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1. Turbulent Arterial Flows Mike Fortin
2. Definitions and Nomenclature Pulsatile Flow
3. Scale Diameter of an Artery
Aorta ~ 25 mm
Capillary ~ 8 µm
Velocity in an Artery
Aorta ~ 0.3-0.5 m/s
Capillary ~ 0.00-0.01 m/s
Reynolds Numbers 1-4000
4. Specific Arteries Abdominal Aortic
Reynolds Number ~ 600 in a normal healthy individual.
Can increase to ~ 6000 in the same individual during exercise conditions.
5. What is in Blood? Proteins, lipoproteins, ions, and cells.
Red blood cells
Red blood cells makeup approximately 40% of blood by volume.
Increase blood viscosity
Cause non-Newtonian behavior in small blood vessels.
6. Turbulence Modeling What model works the best?
Many have been tested.
Large Eddy Simulation?
Computationally intensive. Not Practical.
7. Problems with Modeling Blood is a non-Newtonian fluid in small vessels. In larger vessels, this can be neglected.
Arteries are somewhat elastic. Diameter is not constant.
Arteries dilate to accommodate for increases in flow.
Contraction occurs to control systemic vascular resistance or venous pooling.
Many physical attempts at modeling use rigid tubes.
8. Model Validation X-ray contrast angiography
Requires injection of radioactive substance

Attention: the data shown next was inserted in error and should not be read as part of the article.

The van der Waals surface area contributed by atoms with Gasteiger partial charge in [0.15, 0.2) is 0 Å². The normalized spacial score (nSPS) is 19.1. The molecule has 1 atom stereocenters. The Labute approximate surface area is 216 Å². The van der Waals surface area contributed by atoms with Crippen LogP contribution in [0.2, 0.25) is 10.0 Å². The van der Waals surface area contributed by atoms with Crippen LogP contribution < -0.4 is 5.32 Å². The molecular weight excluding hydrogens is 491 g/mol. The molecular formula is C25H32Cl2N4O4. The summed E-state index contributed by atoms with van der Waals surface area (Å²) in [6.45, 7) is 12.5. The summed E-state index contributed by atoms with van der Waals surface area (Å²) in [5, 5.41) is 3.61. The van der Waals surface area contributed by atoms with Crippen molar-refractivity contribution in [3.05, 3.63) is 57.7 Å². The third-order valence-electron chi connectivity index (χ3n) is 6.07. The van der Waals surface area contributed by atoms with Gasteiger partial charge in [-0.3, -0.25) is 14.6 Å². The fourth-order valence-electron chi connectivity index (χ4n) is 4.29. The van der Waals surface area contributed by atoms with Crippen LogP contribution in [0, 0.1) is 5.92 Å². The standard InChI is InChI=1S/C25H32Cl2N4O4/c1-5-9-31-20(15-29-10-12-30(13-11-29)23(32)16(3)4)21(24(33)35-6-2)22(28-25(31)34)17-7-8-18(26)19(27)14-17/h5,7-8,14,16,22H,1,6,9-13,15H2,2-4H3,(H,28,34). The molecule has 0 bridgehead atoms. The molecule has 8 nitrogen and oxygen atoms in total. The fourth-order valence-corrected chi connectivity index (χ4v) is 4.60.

Tells percent stenosis, but nothing of flow rate
Require an acoustic or optical window
Tell velocities within 90%
Magnetic resonance imaging
Turbulence in a stenosis causes signal loss
9. Arteries, but not Veins? Pulsatile flow exists in arteries. Veins exhibit a fairly constant flow.
Blood flow in arteries is coming from the heart.
Blood flow in veins is going to the heart.
By the time blood gets to the veins, losses have created a fairly steady flow.
10. Turbulence at a Bifurcation Carotid artery bifurcation
Flow is mostly laminar entering the division
Separation occurs and turbulence develops
11. Stenosis Flow separation occurs at low Reynolds Numbers
With a 70% stenosis, critical upstream Reynolds Number is only 300.
12. Stenosis Effects on Flow Diameter of the vessel decreases
Typically given in a percent reduction in diameter.
Velocity increase is not linear with percent decrease of diameter. It increases as the square.
Causes flow separation.
Turbulence downstream causes significant flow resistance.
13. Is This Bad? “Most flows are turbulent. Laminar flow is the exception.”
The body likes laminar flow.
Turbulent flow reduces pressure and causes head loss.
14. How Bad is Bad? Aneurysms
Abdominal Aortic ~ 15,000 deaths per year in the US.
Replacement of Blood Vessels
Must be the same size
15. Conclusions Medical community
Not engineers. Not necessarily content, but have sufficient knowledge to know turbulence is not a good thing.
One more area that needs to be advanced to the point where a model is reliable enough to predict the laminar-turbulent transition and the turbulent blood flow regime.
16. References Ku, David N. “Blood Flow in Arteries.” Annual Review of Fluid Mechanics. 1997. 29:399-434.
Taylor, C.A., Hughes, T.J.R., Zarins, C.K. “Finite Element Modeling of Three Dimensional Pulsatile Flow in the Abdominal Aorta: Relevance to Atherosclerosis. Annals of Biomedical Engineering, 1998. 26:975-987.
Yellin, E.L., “Laminar-Turbulent Transition Process in Pulsatile Flow.” Circulation Research, 1966. XIX:791-804.
Younis, B.A., Berger, S.A. “ A Turbulence Model for Pulsatile Arterial Flows.” ASME. 2004. 126:578-584.